Jab that protects against multiple variants 'at least two years away'

·3-min read
Scientists hope to create a "100-day" vaccine - Alexandru Pavalache/EyeEm
Scientists hope to create a "100-day" vaccine - Alexandru Pavalache/EyeEm

A vaccine that provides broad protection against many different Covid variants is at least two years away, a vaccine expert has warned.

Dr Richard Hatchett, chief executive of the Coalition for Epidemic Preparedness Innovations (Cepi), an organisation that has helped fund several Covid jabs, told an online press briefing that there were “core scientific challenges” to developing a vaccine that could protect against many different mutations of the virus.

Dr Hatchett said that broadly protective vaccines were “at least a couple of years away”. If a new variant emerged that acted in a significantly different way to omicron and other variants “plausibly we could have another Covid epidemic”.

He said studies showed that people who were infected with Sars, a closely related virus that caused an epidemic in 2003 to 2004, also produced antibodies to Covid

“Biologically, we know that it’s possible but the question is how do we now capture that and put it into a vaccine that we can easily administer? That’s going to take some time,” he said.

Dr Hatchett made his comments at a press briefing where the Bill and Melinda Gates Foundation and Wellcome pledged $150 million each to Cepi for its bid to develop a “100-day” vaccine that would stop the next pandemic in its tracks.

With its vaccine “moonshot'' Cepi plans to develop prototype vaccines for the 25 viral families known to infect humans. When the next virus with pandemic potential emerges, scientists hope they will be able to build on the prototype to develop a vaccine ready for use within 100 days.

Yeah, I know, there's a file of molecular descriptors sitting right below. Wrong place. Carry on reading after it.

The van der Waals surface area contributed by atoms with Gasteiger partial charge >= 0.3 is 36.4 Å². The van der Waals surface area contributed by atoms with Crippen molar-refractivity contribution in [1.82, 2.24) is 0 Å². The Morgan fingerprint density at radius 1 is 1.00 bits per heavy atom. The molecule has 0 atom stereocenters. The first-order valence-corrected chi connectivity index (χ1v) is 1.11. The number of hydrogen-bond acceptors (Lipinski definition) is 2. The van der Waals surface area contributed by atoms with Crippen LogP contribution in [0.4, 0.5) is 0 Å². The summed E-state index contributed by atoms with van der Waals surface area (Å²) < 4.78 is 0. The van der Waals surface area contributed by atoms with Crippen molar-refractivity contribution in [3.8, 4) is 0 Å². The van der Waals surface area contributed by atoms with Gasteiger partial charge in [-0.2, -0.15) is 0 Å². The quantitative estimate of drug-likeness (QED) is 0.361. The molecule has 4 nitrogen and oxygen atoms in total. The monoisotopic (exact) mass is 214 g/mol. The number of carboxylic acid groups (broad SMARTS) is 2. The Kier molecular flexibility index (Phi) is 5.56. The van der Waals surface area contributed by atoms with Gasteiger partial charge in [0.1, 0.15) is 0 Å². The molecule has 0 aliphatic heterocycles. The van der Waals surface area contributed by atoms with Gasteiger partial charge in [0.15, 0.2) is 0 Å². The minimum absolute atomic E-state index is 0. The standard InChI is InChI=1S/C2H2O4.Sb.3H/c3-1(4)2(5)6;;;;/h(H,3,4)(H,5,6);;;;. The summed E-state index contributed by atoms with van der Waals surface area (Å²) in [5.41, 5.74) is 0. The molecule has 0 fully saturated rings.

By contrast, the first Covid vaccine was developed in 11 months - while this was an “unprecedented” acceleration of the normal vaccine development timeline it “wasn’t good enough”, said Dr Hatchett.

“If our 100-day goal had been achieved for Covid-19 a vaccine could have been available as early as April 2020. Millions of lives and trillions of dollars could have been saved and the spread of dangerous variants which have clearly prolonged the pandemic might have been averted,” he said.

Cepi helped fund the AstraZeneca, Novavax and Moderna vaccines and is also funding jabs against other diseases with pandemic potential such as Nipah virus and Lassa fever.

Bill Gates said the $150m would bring his foundation’s total funding of Cepi to $270m.

“When we talk about spending billions of dollars to save trillions in economic damage and 10s of millions of lives, it’s a pretty good insurance policy. Particularly if you can take that investment and build better vaccines for diseases like TB, HIV and malaria,” he said.

But he said that as well as vaccine development it was also important to fund infrastructure such as manufacturing facilities and logistics. Supply constraints have hampered Covax, the global vaccine sharing facility, in its bid to vaccinate the world as there is still no major manufacturing facility in Africa, for example.

Sir Jeremy Farrar, director of Wellcome, said the world needed a global approach to pandemic preparedness.

“Whilst many countries have understandably focused on their domestic challenges over the last few years we have to change that approach. We have to come back together across borders, across continents and put our differences aside for the common good,” he said.

But he also cautioned that the virus remains “highly elastic and is still adapting to humanity”.

“The arrival of omicron represents a new troubling phase and shows just how in the balance this pandemic is. None of us believe omicron will be the last variant or that Covid-19 will be the last pandemic,” he said.

And he said while the UK had turned a corner with the number of cases falling the pandemic was not over.

“We now need to make vaccines available globally and that will be when we bring this phase of the pandemic to a close,” he said.

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